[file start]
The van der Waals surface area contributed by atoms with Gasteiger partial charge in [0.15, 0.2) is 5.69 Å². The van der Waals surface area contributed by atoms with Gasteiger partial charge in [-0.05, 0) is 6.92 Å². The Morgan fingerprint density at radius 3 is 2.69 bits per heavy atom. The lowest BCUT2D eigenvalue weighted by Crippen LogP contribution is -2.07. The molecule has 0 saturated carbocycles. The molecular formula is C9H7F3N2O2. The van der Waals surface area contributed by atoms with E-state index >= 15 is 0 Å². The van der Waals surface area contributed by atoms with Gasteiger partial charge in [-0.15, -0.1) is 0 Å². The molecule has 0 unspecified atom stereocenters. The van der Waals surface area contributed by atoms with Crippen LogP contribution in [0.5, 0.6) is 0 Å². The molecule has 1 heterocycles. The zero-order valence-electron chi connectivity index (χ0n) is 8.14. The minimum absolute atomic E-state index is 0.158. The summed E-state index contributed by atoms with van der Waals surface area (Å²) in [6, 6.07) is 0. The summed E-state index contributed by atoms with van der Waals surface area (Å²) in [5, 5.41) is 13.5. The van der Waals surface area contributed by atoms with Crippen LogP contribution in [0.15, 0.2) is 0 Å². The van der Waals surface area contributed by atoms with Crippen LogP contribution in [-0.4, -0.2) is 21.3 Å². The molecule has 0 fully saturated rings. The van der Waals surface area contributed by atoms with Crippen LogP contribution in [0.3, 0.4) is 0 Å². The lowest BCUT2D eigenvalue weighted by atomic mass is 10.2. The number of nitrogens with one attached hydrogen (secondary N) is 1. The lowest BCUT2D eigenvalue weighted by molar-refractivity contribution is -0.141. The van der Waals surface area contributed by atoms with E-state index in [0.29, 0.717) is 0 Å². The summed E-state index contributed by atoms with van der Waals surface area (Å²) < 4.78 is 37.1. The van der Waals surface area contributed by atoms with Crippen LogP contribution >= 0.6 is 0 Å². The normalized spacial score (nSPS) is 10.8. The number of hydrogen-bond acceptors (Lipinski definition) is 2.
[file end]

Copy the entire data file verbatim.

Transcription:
The van der Waals surface area contributed by atoms with Gasteiger partial charge in [0.15, 0.2) is 5.69 Å². The van der Waals surface area contributed by atoms with Gasteiger partial charge in [-0.05, 0) is 6.92 Å². The Morgan fingerprint density at radius 3 is 2.69 bits per heavy atom. The lowest BCUT2D eigenvalue weighted by Crippen LogP contribution is -2.07. The molecule has 0 saturated carbocycles. The molecular formula is C9H7F3N2O2. The van der Waals surface area contributed by atoms with E-state index >= 15 is 0 Å². The van der Waals surface area contributed by atoms with Gasteiger partial charge in [-0.15, -0.1) is 0 Å². The molecule has 0 unspecified atom stereocenters. The van der Waals surface area contributed by atoms with Crippen LogP contribution in [0.5, 0.6) is 0 Å². The molecule has 1 heterocycles. The zero-order valence-electron chi connectivity index (χ0n) is 8.14. The minimum absolute atomic E-state index is 0.158. The summed E-state index contributed by atoms with van der Waals surface area (Å²) in [6, 6.07) is 0. The summed E-state index contributed by atoms with van der Waals surface area (Å²) in [5, 5.41) is 13.5. The van der Waals surface area contributed by atoms with Crippen LogP contribution in [0.15, 0.2) is 0 Å². The van der Waals surface area contributed by atoms with Crippen LogP contribution in [-0.4, -0.2) is 21.3 Å². The molecule has 0 fully saturated rings. The van der Waals surface area contributed by atoms with Crippen LogP contribution in [0.3, 0.4) is 0 Å². The lowest BCUT2D eigenvalue weighted by atomic mass is 10.2. The number of nitrogens with one attached hydrogen (secondary N) is 1. The lowest BCUT2D eigenvalue weighted by molar-refractivity contribution is -0.141. The van der Waals surface area contributed by atoms with E-state index in [0.29, 0.717) is 0 Å². The summed E-state index contributed by atoms with van der Waals surface area (Å²) < 4.78 is 37.1. The van der Waals surface area contributed by atoms with Crippen LogP contribution >= 0.6 is 0 Å². The normalized spacial score (nSPS) is 10.8. The number of hydrogen-bond acceptors (Lipinski definition) is 2.